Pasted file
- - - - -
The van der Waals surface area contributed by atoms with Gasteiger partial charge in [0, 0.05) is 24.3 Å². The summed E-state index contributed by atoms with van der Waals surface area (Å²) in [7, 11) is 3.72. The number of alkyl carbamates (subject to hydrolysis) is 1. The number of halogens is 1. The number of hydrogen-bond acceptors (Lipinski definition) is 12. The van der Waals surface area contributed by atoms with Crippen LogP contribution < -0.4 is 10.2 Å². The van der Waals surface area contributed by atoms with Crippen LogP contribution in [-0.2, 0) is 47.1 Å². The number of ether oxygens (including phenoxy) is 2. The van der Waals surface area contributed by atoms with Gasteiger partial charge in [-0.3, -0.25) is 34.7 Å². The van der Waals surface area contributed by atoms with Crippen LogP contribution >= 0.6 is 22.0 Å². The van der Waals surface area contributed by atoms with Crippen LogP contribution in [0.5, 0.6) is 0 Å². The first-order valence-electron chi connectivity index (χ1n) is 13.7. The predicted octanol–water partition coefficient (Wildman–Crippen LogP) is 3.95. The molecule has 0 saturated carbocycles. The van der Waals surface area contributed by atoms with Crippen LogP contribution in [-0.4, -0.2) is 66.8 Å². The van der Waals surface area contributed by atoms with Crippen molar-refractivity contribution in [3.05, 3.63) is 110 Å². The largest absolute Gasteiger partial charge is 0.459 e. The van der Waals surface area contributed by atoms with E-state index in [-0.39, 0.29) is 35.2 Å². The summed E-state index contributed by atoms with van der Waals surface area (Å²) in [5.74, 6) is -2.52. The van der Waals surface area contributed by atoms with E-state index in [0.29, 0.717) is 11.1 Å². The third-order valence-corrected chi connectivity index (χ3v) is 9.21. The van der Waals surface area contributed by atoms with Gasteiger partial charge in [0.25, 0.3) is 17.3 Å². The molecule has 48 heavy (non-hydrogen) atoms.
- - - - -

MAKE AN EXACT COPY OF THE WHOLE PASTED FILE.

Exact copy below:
The van der Waals surface area contributed by atoms with Gasteiger partial charge in [0, 0.05) is 24.3 Å². The summed E-state index contributed by atoms with van der Waals surface area (Å²) in [7, 11) is 3.72. The number of alkyl carbamates (subject to hydrolysis) is 1. The number of halogens is 1. The number of hydrogen-bond acceptors (Lipinski definition) is 12. The van der Waals surface area contributed by atoms with Crippen LogP contribution < -0.4 is 10.2 Å². The van der Waals surface area contributed by atoms with Crippen LogP contribution in [-0.2, 0) is 47.1 Å². The number of ether oxygens (including phenoxy) is 2. The van der Waals surface area contributed by atoms with Gasteiger partial charge in [-0.3, -0.25) is 34.7 Å². The van der Waals surface area contributed by atoms with Crippen LogP contribution >= 0.6 is 22.0 Å². The van der Waals surface area contributed by atoms with Crippen LogP contribution in [0.5, 0.6) is 0 Å². The first-order valence-electron chi connectivity index (χ1n) is 13.7. The predicted octanol–water partition coefficient (Wildman–Crippen LogP) is 3.95. The molecule has 0 saturated carbocycles. The van der Waals surface area contributed by atoms with Crippen LogP contribution in [-0.4, -0.2) is 66.8 Å². The van der Waals surface area contributed by atoms with Crippen molar-refractivity contribution in [3.05, 3.63) is 110 Å². The largest absolute Gasteiger partial charge is 0.459 e. The van der Waals surface area contributed by atoms with E-state index in [-0.39, 0.29) is 35.2 Å². The summed E-state index contributed by atoms with van der Waals surface area (Å²) in [5.74, 6) is -2.52. The van der Waals surface area contributed by atoms with E-state index in [0.29, 0.717) is 11.1 Å². The third-order valence-corrected chi connectivity index (χ3v) is 9.21. The van der Waals surface area contributed by atoms with Gasteiger partial charge in [0.25, 0.3) is 17.3 Å². The molecule has 48 heavy (non-hydrogen) atoms.